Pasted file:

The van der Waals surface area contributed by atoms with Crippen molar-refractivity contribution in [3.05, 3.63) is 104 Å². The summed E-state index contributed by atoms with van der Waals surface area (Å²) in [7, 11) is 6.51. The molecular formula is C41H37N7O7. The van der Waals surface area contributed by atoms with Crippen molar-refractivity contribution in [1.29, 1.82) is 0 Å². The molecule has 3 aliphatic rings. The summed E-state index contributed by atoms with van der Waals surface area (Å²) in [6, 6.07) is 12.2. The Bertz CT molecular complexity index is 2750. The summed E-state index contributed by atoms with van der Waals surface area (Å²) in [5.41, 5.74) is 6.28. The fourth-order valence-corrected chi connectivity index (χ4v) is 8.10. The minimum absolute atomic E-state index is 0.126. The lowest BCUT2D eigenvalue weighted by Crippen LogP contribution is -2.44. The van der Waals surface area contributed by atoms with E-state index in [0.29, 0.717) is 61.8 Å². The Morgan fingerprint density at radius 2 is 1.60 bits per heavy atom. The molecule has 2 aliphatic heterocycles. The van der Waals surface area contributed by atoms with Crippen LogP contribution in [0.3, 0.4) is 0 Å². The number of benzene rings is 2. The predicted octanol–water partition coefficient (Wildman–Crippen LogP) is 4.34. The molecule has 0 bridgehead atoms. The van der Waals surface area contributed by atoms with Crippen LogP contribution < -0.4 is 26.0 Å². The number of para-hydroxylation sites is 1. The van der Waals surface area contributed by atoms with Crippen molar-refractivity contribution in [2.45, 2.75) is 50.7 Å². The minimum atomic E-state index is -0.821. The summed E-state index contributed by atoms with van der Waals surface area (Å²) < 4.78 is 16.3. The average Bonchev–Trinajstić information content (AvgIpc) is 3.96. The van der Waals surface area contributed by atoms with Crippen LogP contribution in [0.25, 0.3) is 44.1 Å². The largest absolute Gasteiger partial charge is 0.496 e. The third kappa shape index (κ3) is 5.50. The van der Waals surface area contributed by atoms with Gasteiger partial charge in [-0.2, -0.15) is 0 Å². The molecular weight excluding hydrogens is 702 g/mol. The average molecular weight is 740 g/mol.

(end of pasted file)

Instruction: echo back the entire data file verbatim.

The van der Waals surface area contributed by atoms with Crippen molar-refractivity contribution in [3.05, 3.63) is 104 Å². The summed E-state index contributed by atoms with van der Waals surface area (Å²) in [7, 11) is 6.51. The molecular formula is C41H37N7O7. The van der Waals surface area contributed by atoms with Crippen molar-refractivity contribution in [1.29, 1.82) is 0 Å². The molecule has 3 aliphatic rings. The summed E-state index contributed by atoms with van der Waals surface area (Å²) in [6, 6.07) is 12.2. The Bertz CT molecular complexity index is 2750. The summed E-state index contributed by atoms with van der Waals surface area (Å²) in [5.41, 5.74) is 6.28. The fourth-order valence-corrected chi connectivity index (χ4v) is 8.10. The minimum absolute atomic E-state index is 0.126. The lowest BCUT2D eigenvalue weighted by Crippen LogP contribution is -2.44. The van der Waals surface area contributed by atoms with E-state index in [0.29, 0.717) is 61.8 Å². The Morgan fingerprint density at radius 2 is 1.60 bits per heavy atom. The molecule has 2 aliphatic heterocycles. The van der Waals surface area contributed by atoms with Crippen LogP contribution in [0.3, 0.4) is 0 Å². The number of benzene rings is 2. The predicted octanol–water partition coefficient (Wildman–Crippen LogP) is 4.34. The molecule has 0 bridgehead atoms. The van der Waals surface area contributed by atoms with Crippen LogP contribution < -0.4 is 26.0 Å². The number of para-hydroxylation sites is 1. The van der Waals surface area contributed by atoms with Crippen molar-refractivity contribution in [2.45, 2.75) is 50.7 Å². The minimum atomic E-state index is -0.821. The summed E-state index contributed by atoms with van der Waals surface area (Å²) < 4.78 is 16.3. The average Bonchev–Trinajstić information content (AvgIpc) is 3.96. The van der Waals surface area contributed by atoms with Crippen LogP contribution in [0.25, 0.3) is 44.1 Å². The largest absolute Gasteiger partial charge is 0.496 e. The third kappa shape index (κ3) is 5.50. The van der Waals surface area contributed by atoms with Gasteiger partial charge in [-0.2, -0.15) is 0 Å². The molecular weight excluding hydrogens is 702 g/mol. The average molecular weight is 740 g/mol.